David Carruthers opened the Saint-Armand paper-mill in January 1979. He just had left his job at the Pulp & Paper Association of Canada because he had enough of office work. His knowledge of the paper trade told him that there was room for hand-made paper mills, with a dash of technology. His background was in History of Economics and he loves 19th century technology.
David came from a family associated with paper. His grandfather George Carruthers was the owner the Interlake Paper Mill, in Ontario. He also wrote the book “Papermaking” which traces the history of 100 years of papermaking in Canada up to 1905. David’s father was a paper salesman with the family firm and he had a gift to sell remainders by the carload.
Due to a lack of budget and adequate equipment, he had difficult first years. Floods, underpowered machinery, hostile neighbours did not help. Still, he started selling and exporting his paper and pushed sales as far and fast as he could. Some of the first customers still buy our paper: Steve Steinberg from New-York Central Art Supply and Ben Woolfitt’s form Toronto.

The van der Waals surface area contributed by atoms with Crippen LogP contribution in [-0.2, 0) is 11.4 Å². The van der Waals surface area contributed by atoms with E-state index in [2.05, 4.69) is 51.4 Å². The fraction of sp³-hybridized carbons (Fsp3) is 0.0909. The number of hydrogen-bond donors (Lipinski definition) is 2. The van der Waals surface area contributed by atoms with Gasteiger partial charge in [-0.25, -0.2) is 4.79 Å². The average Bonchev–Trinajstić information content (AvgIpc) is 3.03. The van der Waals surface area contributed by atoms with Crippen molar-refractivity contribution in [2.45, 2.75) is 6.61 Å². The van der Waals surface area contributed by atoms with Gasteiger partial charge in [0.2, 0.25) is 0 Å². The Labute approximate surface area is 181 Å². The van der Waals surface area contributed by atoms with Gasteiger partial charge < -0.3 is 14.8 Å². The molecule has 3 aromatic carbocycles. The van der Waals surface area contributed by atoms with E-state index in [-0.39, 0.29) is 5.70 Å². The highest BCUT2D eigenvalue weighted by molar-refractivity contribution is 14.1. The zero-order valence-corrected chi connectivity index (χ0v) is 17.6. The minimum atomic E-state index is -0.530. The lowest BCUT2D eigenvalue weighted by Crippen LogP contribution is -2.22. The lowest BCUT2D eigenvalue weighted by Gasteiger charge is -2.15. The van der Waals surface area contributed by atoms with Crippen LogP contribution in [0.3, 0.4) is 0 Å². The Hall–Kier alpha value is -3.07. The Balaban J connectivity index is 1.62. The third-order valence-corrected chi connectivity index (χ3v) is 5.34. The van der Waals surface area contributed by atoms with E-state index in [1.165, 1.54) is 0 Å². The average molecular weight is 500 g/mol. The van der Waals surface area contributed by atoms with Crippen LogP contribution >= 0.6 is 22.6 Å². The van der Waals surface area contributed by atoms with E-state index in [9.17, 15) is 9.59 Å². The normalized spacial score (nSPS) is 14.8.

In 1992, David had the chance to buy a thousand-pound Hollander beater from Massachussetts and a Fourdrinier paper machine from a research center in Ontario. He bought both and then set to find a space for them somewhere. He moved his hand-mill for the fourth time to setup those machines.
The Hollander beater was probably the only such machine set in the last fifty years. We were re-inventing the Industrial age on the shores of the Lachine Canal, the cradle of Canadian Industry.
To our surprise, the expected diminution of handmade production didn’t happen. On the contrary, we had to expand our handmade operation. Our proximity to the market puts no middleman between the customer and us. We are easy to reach, and can react quickly to our customers’ concerns.
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